Two KZN companies have just won a four-year battle to fix a dangerously failing storm sewer

  • Four years and many broken promises later, a KwaZulu-Natal municipality is now facing a court order to repair a storm sewer in Umzinto.
  • A local business and its owner claim that the failure of the drainage system causes a wall to collapse.
  • Umdoni Municipality promised to do something to fix the problem, then said they had no money, then denied there was a problem.
  • He now has four months to put things right.
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It took four years, a technical inspection, numerous meetings and letters, and a trial. But two KwaZulu-Natal companies have won a court order to force their local municipality to fix a storm drain on a hilly road, hopefully before it kills someone.

The Pietermaritzburg District Court this week criticized the municipality of Umdoni, which is responsible for the town of Umzinto, for ignoring the dangerous situation caused by its failing infrastructure, and awarded punitive costs against it.

The municipality now has four months to appoint a contractor to ensure that a small part of its drainage system “is fit for purpose and that, in the normal course of events, stormwater won’t escape.”

That’s all the companies, an investment company that owns property in the city and the cash-and-carry store, have been asking for since 2018.

The cash-and-carry warehouse sits on a site dug into the foot of a hill that has 800 meters of rain collection road that makes a sharp bend just before the commercial buildings.

The companies described the stormwater system from which it is nominally served as being “more remarkable for the amount of water that escapes from the pipes which form part of it, which are either holed, clogged, broken or displaced, than for the amount of stormwater that the pipes hold and move away from the fill,” the court said.

This means that sand is regularly washed away from a crucial retaining wall, bringing it closer to collapse.

A view of the site from 2010, via Google Street view.

In October 2018, the municipality agreed to repair the stormwater drainage system. He does not have. In November 2020, lawyers for the companies were warning of serious security implications. This brought a few city officers to the site, after which nothing happened, again.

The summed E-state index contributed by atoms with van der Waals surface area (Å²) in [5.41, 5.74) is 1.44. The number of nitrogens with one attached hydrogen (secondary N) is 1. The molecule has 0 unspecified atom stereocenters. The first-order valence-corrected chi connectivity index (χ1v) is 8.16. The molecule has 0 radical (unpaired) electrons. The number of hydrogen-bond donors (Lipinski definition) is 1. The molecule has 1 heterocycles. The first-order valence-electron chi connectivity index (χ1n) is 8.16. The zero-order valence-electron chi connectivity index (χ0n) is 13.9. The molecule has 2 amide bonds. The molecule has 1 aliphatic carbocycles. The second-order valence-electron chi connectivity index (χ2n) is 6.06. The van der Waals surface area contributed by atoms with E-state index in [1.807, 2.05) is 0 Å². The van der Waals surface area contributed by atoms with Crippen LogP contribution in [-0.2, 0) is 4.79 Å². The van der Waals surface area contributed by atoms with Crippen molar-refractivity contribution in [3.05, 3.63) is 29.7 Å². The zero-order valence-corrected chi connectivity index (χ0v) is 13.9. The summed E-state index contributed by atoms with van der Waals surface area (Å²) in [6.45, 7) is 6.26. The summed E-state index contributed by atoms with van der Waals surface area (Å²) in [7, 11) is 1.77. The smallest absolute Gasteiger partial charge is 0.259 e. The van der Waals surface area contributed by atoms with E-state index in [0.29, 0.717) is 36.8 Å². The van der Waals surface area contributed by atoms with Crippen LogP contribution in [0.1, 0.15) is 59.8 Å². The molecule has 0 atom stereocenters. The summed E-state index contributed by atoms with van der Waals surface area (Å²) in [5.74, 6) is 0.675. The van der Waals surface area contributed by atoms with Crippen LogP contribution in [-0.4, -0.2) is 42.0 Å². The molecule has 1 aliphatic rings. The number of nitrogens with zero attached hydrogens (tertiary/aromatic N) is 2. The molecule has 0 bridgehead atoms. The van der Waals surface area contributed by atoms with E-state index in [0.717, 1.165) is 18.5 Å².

So the business owners hired a specialist company to carry out a camera survey of the stormwater system and shared the result – complete with photos of intruding tree roots and diagrams of what went wrong – with the municipality.

The municipality did nothing, until it was threatened with legal action. Then he first named a contractor who said he couldn’t do the job, followed by a contractor who thought his job was just a pipe replacement, but was apparently never properly named and never started the work.

In August 2021, with legal action already underway, the municipality said its “budget cannot meet the repair in this fiscal year”.

When the case finally came to court, however, the municipality flatly denied that its infrastructure was responsible for the problems with the wall. Quoting an expert she never identified, she said there were no cracks in a cracked road and there was no vegetation where there were plants.

The municipality then requested an oral evidence hearing to resolve the factual disputes, but never said what it disputed.

The municipality also argued that the real problem was a road that was tilted in such a way that water flowed from it towards the retaining wall. This having always been the case, according to the municipality, it is the fault of the engineers who built the wall for not having taken into account the water which would flow towards the wall.

However, photos showed that the road had actually tilted the other way, but changed shape when its foundation collapsed.

His conduct did not please the Municipality of Umdoni to try Judge Rob Mossop.

“He has, by his conduct, dragged this matter out unnecessarily for years,” Mossop said.

“He said he would act, then failed to act. He ignored what he recognized to be a potentially dangerous situation and put the lives and physical integrity of his constituents at risk. This is not not the service our country demands of a municipality. Such conduct is unbecoming of an institution meant to serve the people.”

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